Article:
In many areas that offer early voting, blacks have showed up in lower numbers than Democrats – who the electorate traditionally has favored – had counted on to help give Hillary Clinton the edge she desperately needs in what has become an unexpectedly tight race. But Latinos, another group that Democrats have been banking on, are turning out in larger numbers than anticipated, and they very well may be the ones who give the party's presidential nominee the margin of victory. With more than half the votes already cast in those states, Democrats are matching if not exceeding their successful 2012 pace, according to data compiled by The Associated Press. "We are seeing the trajectory of the election change in some states, but Democrats are also making up ground," said Michael McDonald, a University of Florida professor and expert in voter turnout. Clinton, to be sure, continues to maintain an apparent edge over GOP nominee Donald Trump, with roughly one-fourth of all expected ballots cast in the 2016 election.
Mail-in voting in the United States presidential elections is set to begin on Friday as North Carolina starts sending out more than 600,000 ballots to voters - responding to a significant increase in requests across the country as voters look for a safer way to cast ballots during the coronavirus pandemic. The 643,000 ballots requested in the initial wave in North Carolina were more than 16 times the number the state sent out at the same time four years ago. The requests came overwhelmingly from Democratic and independent voters, a reflection of a new partisan divide over mail-in voting ahead of the November 3 election. The North Carolina numbers were one more bit of evidence backing up what experts have been predicting for months: Worries about the novel coronavirus are likely to push tens of millions of voters to cast their ballots by mail for the first time, transforming the way the election is conducted and the vote is counted. This time, election officials expect the majority of voters to do so.
Many Americans are voting early in the 2020 presidential election amid concerns regarding the coronavirus pandemic and U.S. Postal Service timing. The 5.1 million total ballots cast as of Wednesday already suggests a record turnout for this year's race compared to the 75,000 ballots that were cast at this time in 2016, according to data from the United States Elections Project. "Big topline numbers were over 5 million already, and that's unprecedented in a modern election in the United States," Elections Project founder and University of Florida political science professor Michael McDonald wrote on the project website. He expects "around 150 million people" to vote in this year's election, the "highest turnout since 1908 of those eligible to vote." That number of early ballots cast so far represents 3.7% of the total national voter turnout in 2016.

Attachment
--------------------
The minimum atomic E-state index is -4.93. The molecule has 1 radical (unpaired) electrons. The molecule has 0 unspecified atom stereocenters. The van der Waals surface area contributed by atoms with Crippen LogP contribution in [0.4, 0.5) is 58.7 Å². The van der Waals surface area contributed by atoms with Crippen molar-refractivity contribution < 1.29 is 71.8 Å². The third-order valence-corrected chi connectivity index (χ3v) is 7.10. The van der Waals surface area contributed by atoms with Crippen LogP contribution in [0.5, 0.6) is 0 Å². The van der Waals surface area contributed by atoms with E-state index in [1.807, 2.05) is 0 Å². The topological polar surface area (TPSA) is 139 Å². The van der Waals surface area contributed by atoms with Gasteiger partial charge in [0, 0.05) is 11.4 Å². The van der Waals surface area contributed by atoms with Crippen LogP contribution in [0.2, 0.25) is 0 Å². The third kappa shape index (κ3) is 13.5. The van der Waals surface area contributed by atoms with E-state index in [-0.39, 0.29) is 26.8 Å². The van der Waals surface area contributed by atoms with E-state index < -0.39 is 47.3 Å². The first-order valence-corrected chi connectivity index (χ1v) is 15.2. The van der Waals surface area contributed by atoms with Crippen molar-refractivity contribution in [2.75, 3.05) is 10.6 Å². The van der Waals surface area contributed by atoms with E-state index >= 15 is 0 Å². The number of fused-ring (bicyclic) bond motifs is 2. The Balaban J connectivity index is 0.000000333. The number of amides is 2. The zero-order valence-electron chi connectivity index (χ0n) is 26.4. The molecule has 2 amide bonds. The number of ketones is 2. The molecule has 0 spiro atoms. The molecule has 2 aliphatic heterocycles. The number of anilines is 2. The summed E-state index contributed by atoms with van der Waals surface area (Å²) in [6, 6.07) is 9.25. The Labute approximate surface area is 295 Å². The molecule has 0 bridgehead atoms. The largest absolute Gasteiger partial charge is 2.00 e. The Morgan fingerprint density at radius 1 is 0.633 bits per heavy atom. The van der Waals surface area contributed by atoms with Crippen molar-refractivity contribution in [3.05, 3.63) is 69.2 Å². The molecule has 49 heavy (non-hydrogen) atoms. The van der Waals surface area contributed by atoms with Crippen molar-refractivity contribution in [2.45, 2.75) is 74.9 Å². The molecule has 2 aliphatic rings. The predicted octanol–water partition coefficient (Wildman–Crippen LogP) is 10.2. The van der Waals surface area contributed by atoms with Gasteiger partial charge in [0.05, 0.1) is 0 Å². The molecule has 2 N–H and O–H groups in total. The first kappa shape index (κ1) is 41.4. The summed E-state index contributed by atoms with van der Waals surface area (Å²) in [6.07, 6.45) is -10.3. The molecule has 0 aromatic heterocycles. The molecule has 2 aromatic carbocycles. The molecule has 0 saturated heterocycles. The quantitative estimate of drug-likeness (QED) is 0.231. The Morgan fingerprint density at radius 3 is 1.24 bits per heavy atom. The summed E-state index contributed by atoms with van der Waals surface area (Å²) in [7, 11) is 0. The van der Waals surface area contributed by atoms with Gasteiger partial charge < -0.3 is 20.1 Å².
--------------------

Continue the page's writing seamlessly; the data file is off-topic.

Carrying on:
Atlanta/Chicago – More than 22 million Americans have already cast ballots in the 2020 election, a record-shattering avalanche of early votes driven both by Democratic enthusiasm and a pandemic that has transformed the way the nation votes. The 22.2 million ballots submitted as of Friday night represents 16% of all the votes cast in the 2016 presidential election, even as eight states are not yet reporting their totals and voters still have more than two weeks to cast ballots. Americans' rush to vote is leading election experts to predict that a record 150 million votes may be cast and turnout rates could be higher than in any presidential election since 1908. "It's crazy," said Michael McDonald, a University of Florida political scientist who has long tracked voting for his site ElectProject.org. McDonald's analysis shows roughly 10 times as many people have voted compared with this point in 2016.
The United States is in the midst of an early voting revolution. At least 5.6 million people have already voted in the 2020 presidential election, exponentially more than had voted at this point in 2016. Americans are flocking to early voting sites and flooding election offices with mail-in ballots at totally unprecedented rates. As more states begin mailing out ballots and launching in-person early voting, the number of votes will skyrocket. By the time Election Day rolls around, a huge portion of the country will have already cast a ballot.